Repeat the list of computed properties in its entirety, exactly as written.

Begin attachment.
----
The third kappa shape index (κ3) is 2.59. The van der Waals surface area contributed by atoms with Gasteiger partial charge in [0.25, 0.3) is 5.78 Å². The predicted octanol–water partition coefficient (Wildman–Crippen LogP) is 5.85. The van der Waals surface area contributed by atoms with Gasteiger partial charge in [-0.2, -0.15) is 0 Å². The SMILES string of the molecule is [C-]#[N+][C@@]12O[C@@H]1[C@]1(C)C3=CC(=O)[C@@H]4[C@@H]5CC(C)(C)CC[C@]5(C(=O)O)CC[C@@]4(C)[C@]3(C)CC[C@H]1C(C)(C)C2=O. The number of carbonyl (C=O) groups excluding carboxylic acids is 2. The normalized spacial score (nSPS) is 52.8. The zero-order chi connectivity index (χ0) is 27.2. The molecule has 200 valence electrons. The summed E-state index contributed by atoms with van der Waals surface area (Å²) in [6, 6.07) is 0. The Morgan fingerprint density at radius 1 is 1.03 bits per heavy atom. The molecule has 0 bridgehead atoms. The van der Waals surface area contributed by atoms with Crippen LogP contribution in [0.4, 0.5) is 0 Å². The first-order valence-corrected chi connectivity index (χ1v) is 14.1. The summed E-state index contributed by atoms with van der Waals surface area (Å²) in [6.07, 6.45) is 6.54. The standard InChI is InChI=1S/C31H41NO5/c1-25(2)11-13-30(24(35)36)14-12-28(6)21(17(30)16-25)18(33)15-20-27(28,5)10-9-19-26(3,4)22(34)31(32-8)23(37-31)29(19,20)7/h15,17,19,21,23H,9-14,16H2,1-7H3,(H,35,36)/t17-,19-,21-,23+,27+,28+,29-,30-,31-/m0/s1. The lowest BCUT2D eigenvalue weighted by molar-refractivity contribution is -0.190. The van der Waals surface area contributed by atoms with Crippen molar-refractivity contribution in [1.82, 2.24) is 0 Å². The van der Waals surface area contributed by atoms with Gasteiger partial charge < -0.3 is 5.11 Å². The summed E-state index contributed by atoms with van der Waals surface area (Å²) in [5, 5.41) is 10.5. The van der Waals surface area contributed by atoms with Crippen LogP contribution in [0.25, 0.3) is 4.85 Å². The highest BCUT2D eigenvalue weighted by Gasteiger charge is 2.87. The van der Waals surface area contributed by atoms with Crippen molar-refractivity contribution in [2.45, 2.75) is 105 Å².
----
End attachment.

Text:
The third kappa shape index (κ3) is 2.59. The van der Waals surface area contributed by atoms with Gasteiger partial charge in [0.25, 0.3) is 5.78 Å². The predicted octanol–water partition coefficient (Wildman–Crippen LogP) is 5.85. The van der Waals surface area contributed by atoms with Gasteiger partial charge in [-0.2, -0.15) is 0 Å². The SMILES string of the molecule is [C-]#[N+][C@@]12O[C@@H]1[C@]1(C)C3=CC(=O)[C@@H]4[C@@H]5CC(C)(C)CC[C@]5(C(=O)O)CC[C@@]4(C)[C@]3(C)CC[C@H]1C(C)(C)C2=O. The number of carbonyl (C=O) groups excluding carboxylic acids is 2. The normalized spacial score (nSPS) is 52.8. The zero-order chi connectivity index (χ0) is 27.2. The molecule has 200 valence electrons. The summed E-state index contributed by atoms with van der Waals surface area (Å²) in [6, 6.07) is 0. The Morgan fingerprint density at radius 1 is 1.03 bits per heavy atom. The molecule has 0 bridgehead atoms. The van der Waals surface area contributed by atoms with Crippen LogP contribution in [0.4, 0.5) is 0 Å². The first-order valence-corrected chi connectivity index (χ1v) is 14.1. The summed E-state index contributed by atoms with van der Waals surface area (Å²) in [6.07, 6.45) is 6.54. The standard InChI is InChI=1S/C31H41NO5/c1-25(2)11-13-30(24(35)36)14-12-28(6)21(17(30)16-25)18(33)15-20-27(28,5)10-9-19-26(3,4)22(34)31(32-8)23(37-31)29(19,20)7/h15,17,19,21,23H,9-14,16H2,1-7H3,(H,35,36)/t17-,19-,21-,23+,27+,28+,29-,30-,31-/m0/s1. The lowest BCUT2D eigenvalue weighted by molar-refractivity contribution is -0.190. The van der Waals surface area contributed by atoms with Crippen molar-refractivity contribution in [1.82, 2.24) is 0 Å². The van der Waals surface area contributed by atoms with Gasteiger partial charge < -0.3 is 5.11 Å². The summed E-state index contributed by atoms with van der Waals surface area (Å²) in [5, 5.41) is 10.5. The van der Waals surface area contributed by atoms with Crippen LogP contribution in [0.25, 0.3) is 4.85 Å². The highest BCUT2D eigenvalue weighted by Gasteiger charge is 2.87. The van der Waals surface area contributed by atoms with Crippen molar-refractivity contribution in [2.45, 2.75) is 105 Å².